Yesterday, Los Angeles County released the final draft for its L.A. River Master Plan, creating a new framework for new open space and water quality projects along the length of the meandering 51-mile waterway.

View of a platform park along the L.A. RiverLos Angeles County

“The LA River Master Plan outlines critical investments throughout the 51 miles of the river and supports our river-adjacent communities,” said Los Angeles County Supervisor Hilda Solis in a news release. “Once adopted, this Plan will ensure that every LA County resident has equal access to the river while improving our local water supply and expanding parks and open space, trails, and more.”

While a number of restoration efforts have targeted various segments of the river - including the City of L.A.’s Los Angeles River Revitalization Master Plan and the Lower L.A. River Revitalization Plan - the County's plan is the only document accounting for the full corridor between its headwaters in the San Fernando Valley and its outlet in San Pedro Bay.

The plan is described as a toolkit for equitable community-driven projects along the river, including infrastructure improvements and parks, while also addressing issues such as climate change, biodiversity loss, and gentrification.

Ferraro Fields side channelLos Angeles County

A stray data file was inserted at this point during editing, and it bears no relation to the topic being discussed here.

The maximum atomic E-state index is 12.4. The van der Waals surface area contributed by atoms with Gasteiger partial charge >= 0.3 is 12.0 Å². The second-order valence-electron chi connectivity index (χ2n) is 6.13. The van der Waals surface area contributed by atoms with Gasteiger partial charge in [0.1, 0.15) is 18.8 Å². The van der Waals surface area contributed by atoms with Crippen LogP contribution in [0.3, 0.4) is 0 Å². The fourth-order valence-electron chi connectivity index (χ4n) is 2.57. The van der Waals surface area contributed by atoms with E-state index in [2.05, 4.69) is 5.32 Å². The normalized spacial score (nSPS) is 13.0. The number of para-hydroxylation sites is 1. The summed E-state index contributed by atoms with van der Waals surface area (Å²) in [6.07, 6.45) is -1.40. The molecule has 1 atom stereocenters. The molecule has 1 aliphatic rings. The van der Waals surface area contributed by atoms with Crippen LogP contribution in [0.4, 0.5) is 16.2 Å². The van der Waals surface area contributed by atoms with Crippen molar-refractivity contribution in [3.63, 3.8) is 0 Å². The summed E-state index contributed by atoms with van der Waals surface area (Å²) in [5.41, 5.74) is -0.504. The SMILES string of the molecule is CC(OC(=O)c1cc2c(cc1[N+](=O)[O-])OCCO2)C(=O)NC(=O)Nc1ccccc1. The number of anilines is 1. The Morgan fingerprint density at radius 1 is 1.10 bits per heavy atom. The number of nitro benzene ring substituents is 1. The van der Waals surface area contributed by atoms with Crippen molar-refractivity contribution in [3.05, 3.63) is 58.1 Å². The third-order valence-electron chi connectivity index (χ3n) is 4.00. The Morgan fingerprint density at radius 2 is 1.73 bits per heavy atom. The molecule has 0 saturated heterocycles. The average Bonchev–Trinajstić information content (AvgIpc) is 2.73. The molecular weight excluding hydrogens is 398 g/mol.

“We explored areas of social, cultural, and ecological disparity, including homelessness, gentrification, public open space, public health, and community and environmental inequities in infrastructure,” said L.A. County Public Works Director Mark Pestrella. “The result is a Plan that recognizes the river as a complex ‘system of systems’ in which people, places and the environment are encouraged to coexist, intermingle and thrive”

While adoption of the master plan will not directly result in the implementation of projects slated for the river corridor - including a 42-acre park slated for the Taylor Yard - it improves the potential for those projects to secure public funding. Additionally, it creates a "kit of parts" for new river projects, ranging from basic multi-use trails to channel modifications and flood plain reclamation.

The L.A. County plan was initiated in 2016 via a motion introduced by Los Angeles County Supervisors Hilda Solis and Sheila Kuehl, and was developed through more than two dozen community events and meetings over the past six years. Consultants that have worked on the plan include architect Frank Gehry, landscape architecture firm Olin, and the engineering firm Geosyntec.

Los Angeles RiverLos Angeles County

The Board of Supervisors is expected to adopt the new master plan at its meeting on June 14, 2022. Visit be viewed or downloaded at